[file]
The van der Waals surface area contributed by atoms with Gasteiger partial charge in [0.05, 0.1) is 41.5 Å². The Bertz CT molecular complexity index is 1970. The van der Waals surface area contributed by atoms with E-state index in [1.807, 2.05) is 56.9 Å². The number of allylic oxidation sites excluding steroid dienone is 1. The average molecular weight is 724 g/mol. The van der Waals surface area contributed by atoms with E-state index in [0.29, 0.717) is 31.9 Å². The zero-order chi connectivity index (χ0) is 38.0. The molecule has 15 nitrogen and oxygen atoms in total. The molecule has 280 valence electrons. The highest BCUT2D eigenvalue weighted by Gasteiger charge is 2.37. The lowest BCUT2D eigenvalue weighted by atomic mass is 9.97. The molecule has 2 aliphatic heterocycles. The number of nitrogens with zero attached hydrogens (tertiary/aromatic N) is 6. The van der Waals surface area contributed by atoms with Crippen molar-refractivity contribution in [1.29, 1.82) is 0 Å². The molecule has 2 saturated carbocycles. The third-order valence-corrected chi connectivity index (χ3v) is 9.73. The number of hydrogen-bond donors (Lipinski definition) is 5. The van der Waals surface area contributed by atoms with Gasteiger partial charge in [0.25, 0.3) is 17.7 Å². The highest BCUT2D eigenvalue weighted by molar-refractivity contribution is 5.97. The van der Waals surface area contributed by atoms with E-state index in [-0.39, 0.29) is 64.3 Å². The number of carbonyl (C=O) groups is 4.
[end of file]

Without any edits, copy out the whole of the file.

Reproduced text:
The van der Waals surface area contributed by atoms with Gasteiger partial charge in [0.05, 0.1) is 41.5 Å². The Bertz CT molecular complexity index is 1970. The van der Waals surface area contributed by atoms with E-state index in [1.807, 2.05) is 56.9 Å². The number of allylic oxidation sites excluding steroid dienone is 1. The average molecular weight is 724 g/mol. The van der Waals surface area contributed by atoms with E-state index in [0.29, 0.717) is 31.9 Å². The zero-order chi connectivity index (χ0) is 38.0. The molecule has 15 nitrogen and oxygen atoms in total. The molecule has 280 valence electrons. The highest BCUT2D eigenvalue weighted by Gasteiger charge is 2.37. The lowest BCUT2D eigenvalue weighted by atomic mass is 9.97. The molecule has 2 aliphatic heterocycles. The number of nitrogens with zero attached hydrogens (tertiary/aromatic N) is 6. The van der Waals surface area contributed by atoms with Crippen molar-refractivity contribution in [1.29, 1.82) is 0 Å². The molecule has 2 saturated carbocycles. The third-order valence-corrected chi connectivity index (χ3v) is 9.73. The number of hydrogen-bond donors (Lipinski definition) is 5. The van der Waals surface area contributed by atoms with Gasteiger partial charge in [0.25, 0.3) is 17.7 Å². The highest BCUT2D eigenvalue weighted by molar-refractivity contribution is 5.97. The van der Waals surface area contributed by atoms with E-state index in [-0.39, 0.29) is 64.3 Å². The number of carbonyl (C=O) groups is 4.